This section is from the book "The Balance Of Nature And Modern Conditions Of Cultivation", by George Abbey. Also available from Amazon: The Balance Of Nature And Modern Conditions Of Cultivation.
The Sparrow (Passer domesticus), Fig. 35, included in the Coni-rostral sub-family of the Fringillinae or true Finches, is well known as the Common or House-sparrow. The average length of this species is 6 in., and they have the top of the head coloured of a slatey grey, the throat is black, and the latter colour passes over the eyes from the base of the head. The smaller wing coverts may be marked with white, the breast is greyish-brown, and the under-parts a dirty white, inclining to brown. Sometimes black, pied, brown, or even white varieties are seen. The nest is placed in trees and shrubs, in holes in hayricks, thatch, walls and trees, in rainwater pipes, under the eaves of houses, in ivy-clad walls and trees, and, according to some observers, in the nests of the house marten and swallow. The nest is usually made of straw, hay or dried grasses, more or less in the form of an oval ball with an opening into it at the side, and is rarely found more than a mile from human dwellings. Five or six eggs are laid, of a bluish-white ground colour, variously blotched or speckled with brownish or blackish markings.
Each pair of birds may rear two or three broods during the summer.
Fig. 35. - The Common or House-sparrow and Young.
In habits no birds are more active or fearless than the common sparrows. They mingle freely with man, and frequent the busiest haunts of trade for the purpose of picking up food. The denizens of towns are generally of a dingier hue than those of the country. The food consists of grain, seeds, and general waste of food-stuffs in town and country, being in this respect a general scavenger, acting usefully by consuming weed-seeds in farmyards and elsewhere. House-sparrows also feed upon aphides, certain caterpillars, and other insects, fully 50 per cent. of the food on which the young are reared consisting of insect larvae. In the garden sparrows eat the tops of pea-plants, winter spinach, and lettuce, pluck up "springing" onion, radish, turnip, beet (eating the leaves), and all the Bras-sica tribe seeds; destroy the blooms of crocus, primrose, polyanthus, and carnation (eating the tender "grass"), and demolish the buds of currant and gooseberry bushes, plum trees, and, some say, pear and apple trees.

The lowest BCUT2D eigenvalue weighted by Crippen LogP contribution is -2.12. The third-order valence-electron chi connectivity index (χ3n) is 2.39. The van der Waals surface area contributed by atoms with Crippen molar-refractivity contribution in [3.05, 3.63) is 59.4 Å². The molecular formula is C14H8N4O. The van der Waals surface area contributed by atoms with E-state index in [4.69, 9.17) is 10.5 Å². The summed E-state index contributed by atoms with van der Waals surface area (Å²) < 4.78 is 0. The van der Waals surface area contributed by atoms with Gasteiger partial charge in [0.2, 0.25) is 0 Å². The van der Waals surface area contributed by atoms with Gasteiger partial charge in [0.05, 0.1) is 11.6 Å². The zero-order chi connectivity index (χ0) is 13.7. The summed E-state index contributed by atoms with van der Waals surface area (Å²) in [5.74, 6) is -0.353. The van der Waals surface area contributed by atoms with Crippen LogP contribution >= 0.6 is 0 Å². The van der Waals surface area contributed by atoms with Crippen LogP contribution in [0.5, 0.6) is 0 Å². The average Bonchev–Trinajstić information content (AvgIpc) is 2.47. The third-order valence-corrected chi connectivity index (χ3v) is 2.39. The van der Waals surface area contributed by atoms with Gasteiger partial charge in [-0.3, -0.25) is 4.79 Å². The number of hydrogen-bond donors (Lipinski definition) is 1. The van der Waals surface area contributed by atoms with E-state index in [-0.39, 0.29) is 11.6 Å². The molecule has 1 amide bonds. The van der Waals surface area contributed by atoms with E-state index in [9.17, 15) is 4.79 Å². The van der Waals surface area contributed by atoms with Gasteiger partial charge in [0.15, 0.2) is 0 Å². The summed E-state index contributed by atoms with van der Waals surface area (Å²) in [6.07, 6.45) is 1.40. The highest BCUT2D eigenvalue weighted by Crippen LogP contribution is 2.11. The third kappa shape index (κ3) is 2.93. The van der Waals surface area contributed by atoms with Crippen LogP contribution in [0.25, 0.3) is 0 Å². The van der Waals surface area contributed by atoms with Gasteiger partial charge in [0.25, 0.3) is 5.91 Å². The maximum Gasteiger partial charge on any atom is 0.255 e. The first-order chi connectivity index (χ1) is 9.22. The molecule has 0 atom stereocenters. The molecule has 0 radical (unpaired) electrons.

In allotments and fields the sparrows, adults and young of the season, deserting the towns and villages scanty fare, including the poultry and pig-trough supplies, devastate wheat, barley and oat crops, commencing the onslaught as soon as the grain is fairly swelled in the ear, so that in the vicinity of towns the profitable cultivation of cereals becomes well-nigh impossible.
The Tree-sparrow (Passer montanus) is a near relative of the house-sparrow, being included in the same genus. This is distinguished by the bill being broad at its base, and slightly scooped at its tip. The nostrils are partly concealed by the feathers, and the wings have their second and third quills longest. The tail is of moderate size. The tree-sparrow is known by its chestnut-coloured head, by the cheeks possessing a black patch of triangular shape, and by the belly being of a brownish-white colour. The neck may be encircled with a white streak, and the lower wing coverts are black. The average length is from 4½ to 5½ in. The nest is generally built in trees, the eggs being of a dull white colour, spotted with brown. The young appear to be chiefly fed with larvae of insects, small caterpillars being most seen in the bills of the parents. The tree-sparrow is much rarer and more locally distributed than the house-sparrow, and not nearly so familiar.